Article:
On June 16, 2020, the Consumer Financial Protection Bureau (Bureau) released a series of Frequently Asked Questions (FAQs) regarding furnishers and credit reporting agencies (CRAs) obligations under the CARES Act.  Here is a link to the FAQs: https://files.consumerfinance.gov/f/documents/cfpb_fcra_consumer-reporting-faqs-covid-19_2020-06.pdf

Most critically, the FAQs clarified that when enforcing the amendments to FCRA under the CARES Act, the Bureau “expects furnishers and consumer reporting agencies to make good faith efforts to investigate disputes as quickly as possible, and that absent impediments due to COVID-19, disputes should be resolved under FCRA requirements.”  When evaluating whether a furnisher and CRA make “good faith efforts to investigate disputes as quickly as possible” the Bureau will  consider each circumstance individually as furnishers and CRAs face unique challenges.

When defining an “accommodation” under the CARES Act, the Bureau not only provided the statutory definition (“any payment assistance or relief granted to a consumer who is affected by the COVID-19 pandemic”) but also gave the following specific examples: “agreements to defer one or more payments, make a partial payment, forbear any delinquent amounts, or modify a loan or contract” and ” assistance or relief that is granted voluntarily or pursuant to a statutory or regulatory requirement.”  The Bureau also noted that beyond two exceptions (Federally backed mortgage loan and student loans), furnishers are not obligated to provide consumers with an “accommodation” under the CARES Act.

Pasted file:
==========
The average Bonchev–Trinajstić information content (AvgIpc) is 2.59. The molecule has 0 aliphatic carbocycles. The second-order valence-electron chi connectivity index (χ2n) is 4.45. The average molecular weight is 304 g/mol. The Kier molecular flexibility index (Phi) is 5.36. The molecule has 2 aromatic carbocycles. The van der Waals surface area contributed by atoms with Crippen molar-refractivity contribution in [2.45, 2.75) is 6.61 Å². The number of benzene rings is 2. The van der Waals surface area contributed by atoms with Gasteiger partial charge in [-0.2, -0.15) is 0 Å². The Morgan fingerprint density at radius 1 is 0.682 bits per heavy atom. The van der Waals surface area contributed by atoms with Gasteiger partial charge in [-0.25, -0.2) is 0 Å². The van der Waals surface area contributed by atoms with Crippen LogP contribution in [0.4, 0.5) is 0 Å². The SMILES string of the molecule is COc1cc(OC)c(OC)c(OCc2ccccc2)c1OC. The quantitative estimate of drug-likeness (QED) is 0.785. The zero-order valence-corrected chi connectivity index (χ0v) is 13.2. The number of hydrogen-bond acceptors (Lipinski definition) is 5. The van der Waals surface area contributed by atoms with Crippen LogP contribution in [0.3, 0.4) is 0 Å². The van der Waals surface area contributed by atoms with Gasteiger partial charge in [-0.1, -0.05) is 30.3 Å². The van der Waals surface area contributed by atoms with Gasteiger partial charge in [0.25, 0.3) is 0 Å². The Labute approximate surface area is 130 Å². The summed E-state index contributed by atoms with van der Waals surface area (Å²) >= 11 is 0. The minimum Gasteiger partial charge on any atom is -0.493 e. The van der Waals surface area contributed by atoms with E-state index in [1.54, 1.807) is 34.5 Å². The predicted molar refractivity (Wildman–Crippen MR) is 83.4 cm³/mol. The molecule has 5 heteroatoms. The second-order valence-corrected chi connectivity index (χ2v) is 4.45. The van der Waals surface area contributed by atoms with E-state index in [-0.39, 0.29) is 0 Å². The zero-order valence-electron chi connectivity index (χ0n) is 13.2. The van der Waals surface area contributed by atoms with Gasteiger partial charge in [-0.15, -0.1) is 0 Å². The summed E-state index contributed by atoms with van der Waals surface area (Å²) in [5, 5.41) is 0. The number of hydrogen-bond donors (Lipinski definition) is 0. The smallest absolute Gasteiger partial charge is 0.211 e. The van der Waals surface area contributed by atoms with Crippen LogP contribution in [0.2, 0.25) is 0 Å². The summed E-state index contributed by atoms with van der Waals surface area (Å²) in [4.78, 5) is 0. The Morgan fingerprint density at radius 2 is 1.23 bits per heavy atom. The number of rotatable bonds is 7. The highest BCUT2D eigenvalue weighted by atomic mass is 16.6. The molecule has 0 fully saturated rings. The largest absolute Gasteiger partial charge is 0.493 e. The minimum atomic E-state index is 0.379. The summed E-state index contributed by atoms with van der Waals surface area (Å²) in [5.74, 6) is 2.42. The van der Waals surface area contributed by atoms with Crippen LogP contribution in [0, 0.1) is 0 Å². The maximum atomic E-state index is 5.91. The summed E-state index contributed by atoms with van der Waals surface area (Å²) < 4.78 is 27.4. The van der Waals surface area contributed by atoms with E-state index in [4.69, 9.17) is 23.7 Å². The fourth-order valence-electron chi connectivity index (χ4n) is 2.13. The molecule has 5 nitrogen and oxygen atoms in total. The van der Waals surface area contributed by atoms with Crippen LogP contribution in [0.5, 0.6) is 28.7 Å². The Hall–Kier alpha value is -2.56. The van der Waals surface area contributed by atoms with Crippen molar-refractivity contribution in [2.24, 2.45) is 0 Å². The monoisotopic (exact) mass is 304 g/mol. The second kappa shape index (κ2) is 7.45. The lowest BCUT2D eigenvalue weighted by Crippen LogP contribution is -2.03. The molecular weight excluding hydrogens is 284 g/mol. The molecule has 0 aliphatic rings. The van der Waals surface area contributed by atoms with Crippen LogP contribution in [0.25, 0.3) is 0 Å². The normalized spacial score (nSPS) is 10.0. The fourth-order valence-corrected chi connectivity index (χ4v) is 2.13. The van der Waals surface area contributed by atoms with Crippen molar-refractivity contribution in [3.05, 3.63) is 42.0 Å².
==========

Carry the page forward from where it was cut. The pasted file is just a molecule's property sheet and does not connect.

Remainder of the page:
The Bureau reiterated that if an accommodation is granted to a consumer who is current, then the furnisher must report the consumer as current during the accommodation.  If customer is delinquent at the time an accommodation is granted, the furnisher cannot advance the delinquency status during the accommodation.  FAQ Question No. 6 provided the example of: “if at the time of the accommodation the furnisher was reporting the consumer as 30 days past due, during the accommodation the furnisher may not report the account as 60 days past due.

The Bureau specifically concluded that simply reporting a special comment code indicating that a consumer with an account is impacted by a disaster or that the consumer’s account is in forbearance is does not satisfy the obligations under the CARES Act.  The Bureaus explicitly stated that the using the comment code “is not a substitute” for compliance.

Further, the Bureau explained that if a customer has multiple accounts with a furnisher, the furnisher should not report all accounts under a forbearance or some type of “accommodation” just because the customer received temporarily relief on one of his/her accounts.

Finally, the Bureau noted that following an accommodation, a furnisher cannot advance the delinquency status of the customer.  For example, if the customer received a 3 month deferment and pays on the 4th month, the customer is current. – not 90 days delinquent.  If the customer fails to make a payment in the fourth month, then the customer is 30 days delinquent – not 120 days.


If you have questions on the CARES Act or credit reporting generally, please contact David Berkley at db@severson.com